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Type: Scripted

Languages: Russian

Status: Ended

Runtime: 45 minutes

Premier: 2016-05-08

Последний рубеж - Nochnye Snaipery - Netflix

Nochnye Snaipery (Russian: Ночные Снайперы, literally “Night Snipers”) is a Russian rock group. It was founded in 1993 as an acoustic female duo of Diana Arbenina (Russian: Диана Серге́евна Арбенина) and Svetlana Surganova (Russian: Светлана Яковлевна Сурганова). The ladies played guitar and violin respectively, sharing the vocal and songwriting duties evenly, eventually adding amplification to the band. Since its inception the band has participated in a variety of Russian musical festivals — from the underground (such as Babye Leto and Moguchaya Kuchka) to the major events (Nashestvie, Maxidrom, Krylya), as well as touring extensively domestically and abroad. Best known singles of the band are Tridtsatpervaya Vesna (“31st Spring”), Rubezh (“Frontier”), Stolitsa (“Capital”), Asfalt (“Asphalt”), and Aktrisa (“Actress”). The majority of the songs in the band's repertoire is written by Arbenina and Surganova, but some use the poetry of such famous authors as Joseph Brodsky, Anna Akhmatova, and Federico García Lorca. In 2002 Svetlana Surganova left the band to create her own group Surganova i Orkestr (“Surganova and Orchestra”), and Diana remained the headliner of Night Snipers.

Последний рубеж - Popularity - Netflix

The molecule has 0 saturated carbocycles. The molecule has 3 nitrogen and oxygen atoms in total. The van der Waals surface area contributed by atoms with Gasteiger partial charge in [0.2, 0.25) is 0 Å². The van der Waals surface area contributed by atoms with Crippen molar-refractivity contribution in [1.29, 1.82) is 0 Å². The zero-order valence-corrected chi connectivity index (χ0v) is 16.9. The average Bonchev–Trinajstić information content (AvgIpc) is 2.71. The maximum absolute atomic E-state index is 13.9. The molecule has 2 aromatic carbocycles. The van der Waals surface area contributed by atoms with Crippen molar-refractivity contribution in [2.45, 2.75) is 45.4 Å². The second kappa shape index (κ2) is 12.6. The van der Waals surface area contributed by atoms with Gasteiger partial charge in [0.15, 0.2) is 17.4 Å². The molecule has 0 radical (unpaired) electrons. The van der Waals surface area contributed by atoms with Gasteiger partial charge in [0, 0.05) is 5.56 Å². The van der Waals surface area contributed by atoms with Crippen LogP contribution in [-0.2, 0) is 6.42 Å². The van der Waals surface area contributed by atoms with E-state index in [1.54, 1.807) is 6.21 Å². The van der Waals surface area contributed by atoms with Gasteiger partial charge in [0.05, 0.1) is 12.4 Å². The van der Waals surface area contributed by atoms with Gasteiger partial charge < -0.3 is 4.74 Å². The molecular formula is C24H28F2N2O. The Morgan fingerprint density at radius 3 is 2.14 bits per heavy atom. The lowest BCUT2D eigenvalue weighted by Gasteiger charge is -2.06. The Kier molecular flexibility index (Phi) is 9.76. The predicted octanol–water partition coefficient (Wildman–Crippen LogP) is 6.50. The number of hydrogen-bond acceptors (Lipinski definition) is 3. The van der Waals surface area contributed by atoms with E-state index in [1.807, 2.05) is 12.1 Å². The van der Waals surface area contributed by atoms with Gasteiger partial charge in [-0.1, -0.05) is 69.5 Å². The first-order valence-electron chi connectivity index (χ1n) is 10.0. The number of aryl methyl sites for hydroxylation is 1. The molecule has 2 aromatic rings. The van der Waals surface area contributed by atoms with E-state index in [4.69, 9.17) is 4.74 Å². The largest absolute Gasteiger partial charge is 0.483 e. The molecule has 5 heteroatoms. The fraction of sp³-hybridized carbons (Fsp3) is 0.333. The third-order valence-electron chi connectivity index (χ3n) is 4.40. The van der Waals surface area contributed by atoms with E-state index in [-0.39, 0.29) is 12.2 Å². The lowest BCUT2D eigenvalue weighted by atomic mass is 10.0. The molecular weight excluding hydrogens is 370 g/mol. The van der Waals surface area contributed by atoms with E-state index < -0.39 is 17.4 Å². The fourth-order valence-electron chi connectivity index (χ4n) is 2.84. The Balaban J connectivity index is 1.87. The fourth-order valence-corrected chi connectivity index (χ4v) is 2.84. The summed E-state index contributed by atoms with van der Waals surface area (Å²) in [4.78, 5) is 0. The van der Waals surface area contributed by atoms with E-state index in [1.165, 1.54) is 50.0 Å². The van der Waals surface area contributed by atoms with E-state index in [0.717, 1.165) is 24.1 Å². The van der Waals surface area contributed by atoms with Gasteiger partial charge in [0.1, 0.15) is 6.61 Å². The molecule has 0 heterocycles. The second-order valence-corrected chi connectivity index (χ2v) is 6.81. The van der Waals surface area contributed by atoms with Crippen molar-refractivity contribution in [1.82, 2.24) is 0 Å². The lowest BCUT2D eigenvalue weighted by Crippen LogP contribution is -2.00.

In 2000 Albert Potapkin leaves the group, to be replaced by Ivan Ivolga and Sergei Sandovsky. Nochnye Snaipery give their first real international concerts in Germany and United States, where the group's popularity is assured by the large numbers of immigrant youth. After recording the album Rubezh (“Frontier”), their single Tridtsatpervaya Vesna (“31st Spring”) enters rotation at one of the best known Russian radio stations “Nashe Radio”, and by the fall of 2000, everyone in Russia has heard of the Night Snipers. By December 2000 the ladies are signed by Real Records. 2001 is spent in touring around Russia and the Former Soviet Union. Dmitry Gorelov joins the band as the new drummer, and the Zhivoi (“Alive”) album is recorded during a Christmas concert at “Barmalei” Club. The recording for Tsunami begins in Kiev in 2002, and proves to be fatal to the duo. A couple of days after the official release of the album in December 2002 Svetlana Surganova leaves the group, to later start a solo career with Surganova i Orkestr. Other events of note in 2002 include two tours of Israel and two large acoustic concerts – in Moscow Art Theatre and St. Petersburg's Lensovet Palace of Culture. Dmitry Chestnykh joins the group as the new bassist, and another book of Surganova/Arbenina poetry is published - Patrontash. The Frontier/Tsunami period is much more grown up in its sound and structure. Political themes and questions about meaning of life make appearances in the lyrics; “Tridtsatpervaya Vesna” is to day possibly being the best known single of the group. The vocal structure is more dominated by Diana Arbenina, while in the early years the women sang about 50 percent of the repertoire in turn. The sound becomes harsher, more rock-oriented, with hard-driving drum lines and stylistic experiments.

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